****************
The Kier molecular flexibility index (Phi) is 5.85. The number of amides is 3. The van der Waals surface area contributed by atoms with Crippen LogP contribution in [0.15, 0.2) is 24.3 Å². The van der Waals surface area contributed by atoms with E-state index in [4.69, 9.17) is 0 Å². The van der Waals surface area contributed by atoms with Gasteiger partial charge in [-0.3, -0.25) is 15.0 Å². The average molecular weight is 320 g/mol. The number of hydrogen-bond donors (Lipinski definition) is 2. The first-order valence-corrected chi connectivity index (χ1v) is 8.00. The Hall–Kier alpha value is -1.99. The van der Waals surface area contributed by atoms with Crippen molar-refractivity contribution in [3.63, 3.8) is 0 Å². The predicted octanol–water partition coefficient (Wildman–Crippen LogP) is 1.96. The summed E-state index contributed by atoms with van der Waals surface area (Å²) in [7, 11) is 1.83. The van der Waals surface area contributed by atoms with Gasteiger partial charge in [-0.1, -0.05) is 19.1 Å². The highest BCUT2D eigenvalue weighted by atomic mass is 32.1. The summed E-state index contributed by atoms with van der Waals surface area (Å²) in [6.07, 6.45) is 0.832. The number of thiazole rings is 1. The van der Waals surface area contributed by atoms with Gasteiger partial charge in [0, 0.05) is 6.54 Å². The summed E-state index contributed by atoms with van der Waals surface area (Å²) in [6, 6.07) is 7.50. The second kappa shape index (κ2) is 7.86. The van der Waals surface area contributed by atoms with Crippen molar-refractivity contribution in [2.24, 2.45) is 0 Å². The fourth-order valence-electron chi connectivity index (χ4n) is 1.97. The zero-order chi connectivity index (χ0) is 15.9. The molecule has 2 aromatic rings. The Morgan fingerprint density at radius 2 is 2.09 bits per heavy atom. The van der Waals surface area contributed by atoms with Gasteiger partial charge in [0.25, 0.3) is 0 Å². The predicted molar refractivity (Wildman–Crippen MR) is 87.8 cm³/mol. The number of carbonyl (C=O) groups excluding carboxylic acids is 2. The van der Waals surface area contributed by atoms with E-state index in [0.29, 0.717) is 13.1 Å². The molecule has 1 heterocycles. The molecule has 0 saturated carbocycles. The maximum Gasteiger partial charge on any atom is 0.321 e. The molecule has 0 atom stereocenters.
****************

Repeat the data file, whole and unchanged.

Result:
The Kier molecular flexibility index (Phi) is 5.85. The number of amides is 3. The van der Waals surface area contributed by atoms with Crippen LogP contribution in [0.15, 0.2) is 24.3 Å². The van der Waals surface area contributed by atoms with E-state index in [4.69, 9.17) is 0 Å². The van der Waals surface area contributed by atoms with Gasteiger partial charge in [-0.3, -0.25) is 15.0 Å². The average molecular weight is 320 g/mol. The number of hydrogen-bond donors (Lipinski definition) is 2. The first-order valence-corrected chi connectivity index (χ1v) is 8.00. The Hall–Kier alpha value is -1.99. The van der Waals surface area contributed by atoms with Crippen molar-refractivity contribution in [3.63, 3.8) is 0 Å². The predicted octanol–water partition coefficient (Wildman–Crippen LogP) is 1.96. The summed E-state index contributed by atoms with van der Waals surface area (Å²) in [7, 11) is 1.83. The van der Waals surface area contributed by atoms with Gasteiger partial charge in [-0.1, -0.05) is 19.1 Å². The highest BCUT2D eigenvalue weighted by atomic mass is 32.1. The summed E-state index contributed by atoms with van der Waals surface area (Å²) in [6.07, 6.45) is 0.832. The number of thiazole rings is 1. The van der Waals surface area contributed by atoms with Gasteiger partial charge in [0, 0.05) is 6.54 Å². The summed E-state index contributed by atoms with van der Waals surface area (Å²) in [6, 6.07) is 7.50. The second kappa shape index (κ2) is 7.86. The van der Waals surface area contributed by atoms with Crippen molar-refractivity contribution in [2.24, 2.45) is 0 Å². The fourth-order valence-electron chi connectivity index (χ4n) is 1.97. The zero-order chi connectivity index (χ0) is 15.9. The molecule has 2 aromatic rings. The Morgan fingerprint density at radius 2 is 2.09 bits per heavy atom. The van der Waals surface area contributed by atoms with Gasteiger partial charge in [0.25, 0.3) is 0 Å². The predicted molar refractivity (Wildman–Crippen MR) is 87.8 cm³/mol. The number of carbonyl (C=O) groups excluding carboxylic acids is 2. The van der Waals surface area contributed by atoms with E-state index in [0.29, 0.717) is 13.1 Å². The molecule has 1 heterocycles. The molecule has 0 saturated carbocycles. The maximum Gasteiger partial charge on any atom is 0.321 e. The molecule has 0 atom stereocenters.